It felt like my baby was the only one in my Mother’s Group who wouldn’t sleep

There’s one in every Mother’s Group. The mum with the baby that's always crying and fussing. The one who cries through all the parent education sessions while the mum bobs around desperately at the back of the room. Unfortunately, my first daughter was ‘that’ baby.


While all the other babies in the group lay serenely in their prams, my daughter refused to make a good first impression. I spent each week attempting different techniques to get her to settle while trying not to notice the looks of pity in the other mums’ faces.


To be honest, our daughter was always pretty unsettled. I’d heard that babies in the first weeks were quite ‘sleepy’ and barely opened their eyes. Not our little one. From the moment she was born she opened her eyes, closely followed by her mouth with a loud roar. The midwives all said she was ‘alert’ which I thought was a compliment at the time. After a while, I decided it was a curse.

By the time I got to Mother’s Group, I was looking for some solidarity. I was hoping others had been pounding the pavement at 10 pm trying to get their baby to sleep. I hoped someone had an answer to how to get her to sleep longer than the 30-minute catnaps she’d become accustomed to.

But no one seemed to be going through the same things as me. Sure, they all had things they found hard but it was so different to my issues.

“Vivi sleeps from 9 until 12 every morning, it’s really hard to get out of the house!” one mum lamented.

“Oh my Max just likes lying in his cot or the pram, it’s like he doesn’t want to be held,” another mother said.


So, I decided I needed to ‘fix’ my daughter. I went to the library and borrowed all the sleep and routine books. I read forums online and quizzed people about what helped their babies to sleep and be less fussy.

I went with a routine that set out sleep, feeding and play times down to the minute. 1 PM breast feed for 8 minutes each side, 1:16 PM put them to bed awake and allow them to sleep for 47 minutes. That kind of routine. My poor daughter didn’t know what hit her.


For the next few days, I lay under her cot, patting her for hours to try and get her into that magic second sleep cycle. I would set an alarm for 29 minutes so I could try and catch her before she woke so then I could help her stay asleep longer than 30 minutes.


By day three, I was miserable and so was she. I had spent much of that day crying and begging her to sleep. When my husband walked through the door, I handed him our screaming, confused baby and said: ‘I can’t do this anymore’. I walked out of the house and returned all the routine books to the library.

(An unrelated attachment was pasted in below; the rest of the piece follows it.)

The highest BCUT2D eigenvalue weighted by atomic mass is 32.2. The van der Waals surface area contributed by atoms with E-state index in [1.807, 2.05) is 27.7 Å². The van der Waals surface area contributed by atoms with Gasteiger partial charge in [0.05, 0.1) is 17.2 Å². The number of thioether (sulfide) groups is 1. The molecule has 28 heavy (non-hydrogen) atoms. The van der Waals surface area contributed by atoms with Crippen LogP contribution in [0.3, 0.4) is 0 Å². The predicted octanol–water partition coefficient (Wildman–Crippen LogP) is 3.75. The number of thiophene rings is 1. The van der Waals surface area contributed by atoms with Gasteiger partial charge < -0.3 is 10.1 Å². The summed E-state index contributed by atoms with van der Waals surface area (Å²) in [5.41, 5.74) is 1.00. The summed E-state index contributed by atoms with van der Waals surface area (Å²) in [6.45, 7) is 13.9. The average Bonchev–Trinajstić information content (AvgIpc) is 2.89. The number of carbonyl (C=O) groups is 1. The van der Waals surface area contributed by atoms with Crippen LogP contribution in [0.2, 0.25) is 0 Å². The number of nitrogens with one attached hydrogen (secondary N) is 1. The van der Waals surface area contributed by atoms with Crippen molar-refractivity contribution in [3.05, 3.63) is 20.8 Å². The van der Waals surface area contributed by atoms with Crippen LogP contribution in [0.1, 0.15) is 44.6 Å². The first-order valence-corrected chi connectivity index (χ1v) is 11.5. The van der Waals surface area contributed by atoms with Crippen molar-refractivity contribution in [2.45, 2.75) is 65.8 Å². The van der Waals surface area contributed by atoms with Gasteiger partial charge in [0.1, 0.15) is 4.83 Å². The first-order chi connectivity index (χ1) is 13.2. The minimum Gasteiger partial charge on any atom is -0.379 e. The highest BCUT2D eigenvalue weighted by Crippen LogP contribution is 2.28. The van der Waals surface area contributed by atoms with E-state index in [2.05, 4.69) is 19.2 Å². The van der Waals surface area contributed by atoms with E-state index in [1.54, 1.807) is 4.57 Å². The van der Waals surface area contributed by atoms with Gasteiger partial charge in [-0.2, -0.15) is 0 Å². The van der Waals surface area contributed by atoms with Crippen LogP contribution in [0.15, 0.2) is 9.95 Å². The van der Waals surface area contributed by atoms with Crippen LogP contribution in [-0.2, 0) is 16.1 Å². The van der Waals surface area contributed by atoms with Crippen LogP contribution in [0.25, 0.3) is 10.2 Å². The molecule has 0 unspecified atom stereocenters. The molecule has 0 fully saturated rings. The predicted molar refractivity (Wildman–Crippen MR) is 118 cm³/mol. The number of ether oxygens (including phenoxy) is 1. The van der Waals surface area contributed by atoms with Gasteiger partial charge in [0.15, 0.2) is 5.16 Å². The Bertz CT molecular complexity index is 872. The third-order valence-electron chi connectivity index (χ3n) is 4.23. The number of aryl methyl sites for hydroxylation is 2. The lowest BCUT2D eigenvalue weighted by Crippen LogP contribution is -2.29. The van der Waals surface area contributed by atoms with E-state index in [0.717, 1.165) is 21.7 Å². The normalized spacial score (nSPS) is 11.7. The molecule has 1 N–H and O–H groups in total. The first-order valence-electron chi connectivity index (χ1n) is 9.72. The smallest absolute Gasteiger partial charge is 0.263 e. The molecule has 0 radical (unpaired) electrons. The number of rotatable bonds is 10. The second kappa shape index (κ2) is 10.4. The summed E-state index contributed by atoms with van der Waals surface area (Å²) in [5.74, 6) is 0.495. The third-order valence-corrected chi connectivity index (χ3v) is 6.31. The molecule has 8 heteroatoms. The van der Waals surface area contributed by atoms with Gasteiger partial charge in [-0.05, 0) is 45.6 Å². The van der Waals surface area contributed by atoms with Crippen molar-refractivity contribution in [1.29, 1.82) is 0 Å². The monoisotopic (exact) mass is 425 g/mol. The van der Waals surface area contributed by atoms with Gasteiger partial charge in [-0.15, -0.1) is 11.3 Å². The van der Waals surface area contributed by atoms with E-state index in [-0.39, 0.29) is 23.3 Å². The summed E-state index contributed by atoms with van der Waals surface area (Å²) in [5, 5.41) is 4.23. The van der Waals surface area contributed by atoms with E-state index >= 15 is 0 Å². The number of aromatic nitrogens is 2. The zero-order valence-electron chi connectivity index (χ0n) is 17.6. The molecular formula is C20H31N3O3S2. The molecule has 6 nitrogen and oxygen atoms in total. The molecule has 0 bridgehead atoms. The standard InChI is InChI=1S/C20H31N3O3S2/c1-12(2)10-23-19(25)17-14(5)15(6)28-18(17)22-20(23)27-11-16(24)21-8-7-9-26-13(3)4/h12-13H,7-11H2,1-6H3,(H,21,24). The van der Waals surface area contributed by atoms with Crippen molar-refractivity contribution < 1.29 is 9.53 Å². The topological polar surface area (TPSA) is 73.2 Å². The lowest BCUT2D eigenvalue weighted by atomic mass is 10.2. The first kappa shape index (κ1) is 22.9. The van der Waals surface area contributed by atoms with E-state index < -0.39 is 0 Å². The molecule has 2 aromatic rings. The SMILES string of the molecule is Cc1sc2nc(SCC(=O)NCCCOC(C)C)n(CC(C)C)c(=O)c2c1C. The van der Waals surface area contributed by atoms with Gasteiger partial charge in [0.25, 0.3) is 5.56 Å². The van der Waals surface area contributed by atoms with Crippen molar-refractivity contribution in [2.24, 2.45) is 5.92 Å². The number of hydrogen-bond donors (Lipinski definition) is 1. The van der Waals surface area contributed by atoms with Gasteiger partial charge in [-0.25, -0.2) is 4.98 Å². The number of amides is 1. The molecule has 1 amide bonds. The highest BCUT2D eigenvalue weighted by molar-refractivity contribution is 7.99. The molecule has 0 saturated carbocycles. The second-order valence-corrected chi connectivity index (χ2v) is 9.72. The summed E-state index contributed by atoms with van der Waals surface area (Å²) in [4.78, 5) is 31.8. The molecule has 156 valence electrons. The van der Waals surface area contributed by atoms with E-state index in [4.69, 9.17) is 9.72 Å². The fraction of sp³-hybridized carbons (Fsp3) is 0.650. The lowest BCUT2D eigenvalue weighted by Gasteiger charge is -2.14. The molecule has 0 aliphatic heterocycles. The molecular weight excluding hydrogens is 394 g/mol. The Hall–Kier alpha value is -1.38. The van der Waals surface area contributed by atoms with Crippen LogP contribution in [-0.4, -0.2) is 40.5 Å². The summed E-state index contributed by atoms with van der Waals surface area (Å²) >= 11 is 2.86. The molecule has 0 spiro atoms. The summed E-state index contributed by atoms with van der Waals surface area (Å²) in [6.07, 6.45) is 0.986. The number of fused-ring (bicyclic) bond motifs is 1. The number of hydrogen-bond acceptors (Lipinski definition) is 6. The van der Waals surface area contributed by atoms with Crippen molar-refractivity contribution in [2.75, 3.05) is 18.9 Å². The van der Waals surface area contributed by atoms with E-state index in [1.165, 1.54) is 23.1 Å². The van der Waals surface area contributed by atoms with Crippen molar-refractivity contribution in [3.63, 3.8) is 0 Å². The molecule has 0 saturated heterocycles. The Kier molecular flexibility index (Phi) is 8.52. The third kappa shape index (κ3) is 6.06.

Eventually, I came to understand the concept of ‘the fourth trimester’. This period of time is from when your baby is born until they’re about 3 months old. It’s when your baby is adjusting to everything that is unfamiliar in the outside world like bright lights, cooler temperatures and noise.

I realised there was nothing wrong with my daughter, she just needed more help adjusting in this fourth trimester phase. So, during the day, I stopped trying to make her sleep in her cot and instead let her sleep on me. We’d either lie on the couch or if I had to go out, I'd wear her in a baby carrier. I gave up on trying to get her into a routine and just fed her whenever she wanted. If she was unsettled, I found a ‘womb noises’ app on my phone and played it to her to help her calm down.


By the time we left the fourth trimester, she was a far happier baby. The haze started to lift and we got out and about a bit more. Sometimes we’d visit with friends, go for a walk or head to a playgroup. I didn’t feel like ‘that’ mother in Mother’s Group anymore… until we hit 6 months.

Our mother’s group decided to go out to dinner to celebrate the babies’ half year birthdays. The only problem was my daughter would only take milk from me. She hated the bottle and even when presented with my expressed breast milk, would outright refuse to drink from it. I was hopeful though, I expressed some extra milk, gave her the usual 7 pm feed and headed out the door.


All was going well but by 10 pm she was awake and demanding a feed. My husband tried to give her the bottle but was having no luck. So while my fellow mums drank wine and prepared to head to another bar, I grabbed my car keys and headed home. 

By that point, I’d realised that this was just my baby. She needs more from her mother than some other kids, and that’s ok. She’s now five-years-old and while she’s happy, smart and well-adjusted, she is still quite attached to me. She needs to cuddle me first thing in the morning, she needs lots of my attention throughout the day and she always likes to know where I am.

Having a clingy, crying baby was hard work and isolating but it’s made me a better parent. Better yet, providing what she needed has given us a rock-solid bond that will last a lifetime.

by Caitlin Wright

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